Nepali Times Asian Paints
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The government’s great land grab


KABINDRA PRADHAN


As a landowner, it would be natural for me to be horrified at the prospect of losing property to cover up the government's failure to reduce poverty. But my outrage goes beyond just loss of land. I am horrified that the political parties that have opposed the edicts (RPP Sadbhavana) are trying to outdo the others by asking for a cap on cash.

Did the head of a democratically-elected government consult his cabinet or senior party members, or even a legal adviser before taking such a major step? Did he feel the need to make sure that the edict fell within the greater social agreement called the Constitution?

Most societies move forward economically by creating new wealth. Here it is forcible redistribution on a scale that needs to be so large that it will open a gaping wound in the economy. Just look at the math: if half the population below the poverty line is to benefit, the land they own must sustain at least their food requirement. This is about one bigha (0.67 ha) in the tarai with at least some of it irrigated in the dry season. If there are two million families below the poverty line then the government needs one million bigha to be given to the poor.
Having land is of course not enough, the farmers will need inputs, equipment and irrigation. How is all this going to be funded: with bank loans? The government certainly doesn't have the money. So there has to be another round of property grabbing-this time of liquid assets.

Most Nepalis with meagre property are already spooked. They are withdrawing cash and investing in gold. Even if the government takes the money that the banks have not been able to invest (about Rs 45 billion) they will have enough to actually give every poor family a lump sum of Rs 20,000 to get started.
The poor would of course make better use of this money than the banks ever did. Taking idle money from banks and putting it to use in uplifting the poor is every bit as noble as taking land from those who have more than the optimum holding. After all, excess liquidity in the bank means that the money is idle: as idle as a field staying uncultivated. There will always be poorer people who can make more productive use of any asset that a richer person. But is this reason enough to redistribute assets in a society? The prime minister, in his new radical avatar, and the communist parties say yes. This is land-grabbing.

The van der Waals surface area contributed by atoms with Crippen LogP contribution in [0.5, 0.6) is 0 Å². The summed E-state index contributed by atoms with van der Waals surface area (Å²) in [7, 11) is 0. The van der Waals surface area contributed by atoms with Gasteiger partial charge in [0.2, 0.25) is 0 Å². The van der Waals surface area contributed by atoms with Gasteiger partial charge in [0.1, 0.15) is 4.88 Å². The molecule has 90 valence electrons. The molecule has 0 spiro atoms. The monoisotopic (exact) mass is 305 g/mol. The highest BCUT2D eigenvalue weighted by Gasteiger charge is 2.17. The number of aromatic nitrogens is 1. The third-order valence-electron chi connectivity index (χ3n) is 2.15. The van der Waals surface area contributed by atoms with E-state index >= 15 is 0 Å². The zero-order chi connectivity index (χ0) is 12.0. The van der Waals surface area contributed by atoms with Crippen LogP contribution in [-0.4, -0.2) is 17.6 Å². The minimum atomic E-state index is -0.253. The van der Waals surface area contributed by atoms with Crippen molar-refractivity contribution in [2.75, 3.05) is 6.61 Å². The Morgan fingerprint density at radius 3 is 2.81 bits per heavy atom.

And just how rich are the new landowners going to be? Five katha (0.1 ha) of land that the Congress Party is willing to give to the poor will yield 1,000 kg of grain in one year provided the land is irrigated. For an average family this will mean an income of up to Rs 10,000 a year. And forget vegetables-the market is so small that even a small increase in supply causes prices to tumble below cost of production. The UML's ceiling of 4.5 bigha (3 ha) with irrigation will yield about Rs 180,000 a year. This translates to Rs 500 a day: even less than the daily turnover of my neighbourhood paan shop.

Meanwhile, zamindars whose property has been taken away will henceforth have no incentive to invest in land levelling, irrigation, or augmenting soil fertility. After all, land grabbing will need so much money to implement, will redistribute poverty and this will entail even more land grabbing in future by succeeding government who will need to be even more "revolutionary" to stay in power. The farmers will be wiser to sell off the remaining land and invest the money in a bank across the border in India.

The government's agenda appears to be set by the Maoists. The Congress wants to be more communist than the communists and probably wishes to take the wind out of their sails. It may work, but at the end there may be nothing left to govern. By being like the Maoists, the Congress is showing the same tendency to wreck something that works rather than fix something that doesn't. The Maoists have done the same by threatening private schools: it is too much of an effort to reform and rebuild under-achieving government schools, so their answer is to close better private schools. The government fails to provide quality education to all, so does that mean no parents can or should work to provide better education for their children?

This country's ruling elite has messed up the country. So, one way is to junk the whole lot and start afresh like the Maoists want to do. The other is to have new rules to govern the behaviour of those who govern to make them more accountable. And we all need to be politically more active to keep check on politicians. Politics is too important to leave just to politicians.


LATEST ISSUE
638
(11 JAN 2013 - 17 JAN 2013)


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